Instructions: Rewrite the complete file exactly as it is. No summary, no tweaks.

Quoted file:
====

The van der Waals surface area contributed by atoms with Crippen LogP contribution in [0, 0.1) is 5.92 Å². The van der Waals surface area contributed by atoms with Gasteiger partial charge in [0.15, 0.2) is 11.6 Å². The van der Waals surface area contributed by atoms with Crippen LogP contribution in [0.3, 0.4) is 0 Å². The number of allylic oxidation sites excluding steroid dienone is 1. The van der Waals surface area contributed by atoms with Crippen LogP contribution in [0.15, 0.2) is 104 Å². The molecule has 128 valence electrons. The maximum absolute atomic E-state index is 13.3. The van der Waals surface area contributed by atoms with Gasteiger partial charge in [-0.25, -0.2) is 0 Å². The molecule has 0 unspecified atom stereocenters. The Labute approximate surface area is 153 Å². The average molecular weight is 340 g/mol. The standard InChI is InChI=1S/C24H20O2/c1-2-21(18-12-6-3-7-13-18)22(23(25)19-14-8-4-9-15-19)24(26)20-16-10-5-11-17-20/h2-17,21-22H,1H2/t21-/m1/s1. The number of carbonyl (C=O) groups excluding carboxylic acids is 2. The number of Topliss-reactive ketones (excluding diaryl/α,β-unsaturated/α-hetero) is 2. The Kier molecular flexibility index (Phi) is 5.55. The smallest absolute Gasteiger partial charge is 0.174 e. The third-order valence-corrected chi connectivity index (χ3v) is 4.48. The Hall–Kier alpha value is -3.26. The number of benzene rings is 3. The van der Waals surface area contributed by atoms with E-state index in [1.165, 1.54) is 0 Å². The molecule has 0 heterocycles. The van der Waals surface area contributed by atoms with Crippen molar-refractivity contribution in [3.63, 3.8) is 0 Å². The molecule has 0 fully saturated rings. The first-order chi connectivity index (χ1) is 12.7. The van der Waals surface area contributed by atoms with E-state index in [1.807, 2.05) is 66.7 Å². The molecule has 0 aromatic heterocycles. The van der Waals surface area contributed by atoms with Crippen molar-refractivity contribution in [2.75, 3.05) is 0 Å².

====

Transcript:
The van der Waals surface area contributed by atoms with Crippen LogP contribution in [0, 0.1) is 5.92 Å². The van der Waals surface area contributed by atoms with Gasteiger partial charge in [0.15, 0.2) is 11.6 Å². The van der Waals surface area contributed by atoms with Crippen LogP contribution in [0.3, 0.4) is 0 Å². The number of allylic oxidation sites excluding steroid dienone is 1. The van der Waals surface area contributed by atoms with Crippen LogP contribution in [0.15, 0.2) is 104 Å². The molecule has 128 valence electrons. The maximum absolute atomic E-state index is 13.3. The van der Waals surface area contributed by atoms with Gasteiger partial charge in [-0.25, -0.2) is 0 Å². The molecule has 0 unspecified atom stereocenters. The Labute approximate surface area is 153 Å². The average molecular weight is 340 g/mol. The standard InChI is InChI=1S/C24H20O2/c1-2-21(18-12-6-3-7-13-18)22(23(25)19-14-8-4-9-15-19)24(26)20-16-10-5-11-17-20/h2-17,21-22H,1H2/t21-/m1/s1. The number of carbonyl (C=O) groups excluding carboxylic acids is 2. The number of Topliss-reactive ketones (excluding diaryl/α,β-unsaturated/α-hetero) is 2. The Kier molecular flexibility index (Phi) is 5.55. The smallest absolute Gasteiger partial charge is 0.174 e. The third-order valence-corrected chi connectivity index (χ3v) is 4.48. The Hall–Kier alpha value is -3.26. The number of benzene rings is 3. The van der Waals surface area contributed by atoms with E-state index in [1.165, 1.54) is 0 Å². The molecule has 0 heterocycles. The van der Waals surface area contributed by atoms with Crippen molar-refractivity contribution in [3.63, 3.8) is 0 Å². The molecule has 0 fully saturated rings. The first-order chi connectivity index (χ1) is 12.7. The van der Waals surface area contributed by atoms with E-state index in [1.807, 2.05) is 66.7 Å². The molecule has 0 aromatic heterocycles. The van der Waals surface area contributed by atoms with Crippen molar-refractivity contribution in [2.75, 3.05) is 0 Å².